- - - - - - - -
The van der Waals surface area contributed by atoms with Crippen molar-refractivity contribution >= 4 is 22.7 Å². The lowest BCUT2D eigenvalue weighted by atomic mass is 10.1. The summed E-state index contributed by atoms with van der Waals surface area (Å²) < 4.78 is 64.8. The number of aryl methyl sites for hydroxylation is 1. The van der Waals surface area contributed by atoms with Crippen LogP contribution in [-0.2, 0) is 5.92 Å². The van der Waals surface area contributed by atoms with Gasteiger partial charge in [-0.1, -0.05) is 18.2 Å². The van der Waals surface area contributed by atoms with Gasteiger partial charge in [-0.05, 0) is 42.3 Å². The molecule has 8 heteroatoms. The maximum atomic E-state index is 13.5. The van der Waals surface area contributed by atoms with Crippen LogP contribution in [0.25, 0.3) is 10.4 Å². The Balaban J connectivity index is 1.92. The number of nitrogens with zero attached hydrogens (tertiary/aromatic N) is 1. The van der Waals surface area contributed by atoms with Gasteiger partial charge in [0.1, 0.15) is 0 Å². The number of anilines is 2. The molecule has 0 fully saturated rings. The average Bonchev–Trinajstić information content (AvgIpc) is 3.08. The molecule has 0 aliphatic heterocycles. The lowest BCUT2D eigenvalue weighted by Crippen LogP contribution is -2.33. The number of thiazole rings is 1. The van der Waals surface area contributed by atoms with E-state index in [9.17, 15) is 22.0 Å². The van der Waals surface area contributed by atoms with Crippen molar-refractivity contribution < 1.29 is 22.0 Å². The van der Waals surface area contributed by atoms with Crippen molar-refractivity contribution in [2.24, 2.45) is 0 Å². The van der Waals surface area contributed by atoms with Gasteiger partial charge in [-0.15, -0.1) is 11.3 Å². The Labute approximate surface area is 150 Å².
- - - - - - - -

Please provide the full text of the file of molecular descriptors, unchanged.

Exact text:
The van der Waals surface area contributed by atoms with Crippen molar-refractivity contribution >= 4 is 22.7 Å². The lowest BCUT2D eigenvalue weighted by atomic mass is 10.1. The summed E-state index contributed by atoms with van der Waals surface area (Å²) < 4.78 is 64.8. The number of aryl methyl sites for hydroxylation is 1. The van der Waals surface area contributed by atoms with Crippen LogP contribution in [-0.2, 0) is 5.92 Å². The van der Waals surface area contributed by atoms with Gasteiger partial charge in [-0.1, -0.05) is 18.2 Å². The van der Waals surface area contributed by atoms with Gasteiger partial charge in [-0.05, 0) is 42.3 Å². The molecule has 8 heteroatoms. The maximum atomic E-state index is 13.5. The van der Waals surface area contributed by atoms with Crippen LogP contribution in [0.25, 0.3) is 10.4 Å². The Balaban J connectivity index is 1.92. The number of nitrogens with zero attached hydrogens (tertiary/aromatic N) is 1. The van der Waals surface area contributed by atoms with Gasteiger partial charge in [0.1, 0.15) is 0 Å². The number of anilines is 2. The molecule has 0 fully saturated rings. The average Bonchev–Trinajstić information content (AvgIpc) is 3.08. The molecule has 0 aliphatic heterocycles. The lowest BCUT2D eigenvalue weighted by Crippen LogP contribution is -2.33. The number of thiazole rings is 1. The van der Waals surface area contributed by atoms with E-state index in [9.17, 15) is 22.0 Å². The van der Waals surface area contributed by atoms with Crippen molar-refractivity contribution < 1.29 is 22.0 Å². The van der Waals surface area contributed by atoms with Crippen molar-refractivity contribution in [2.24, 2.45) is 0 Å². The van der Waals surface area contributed by atoms with Gasteiger partial charge in [-0.15, -0.1) is 11.3 Å². The Labute approximate surface area is 150 Å².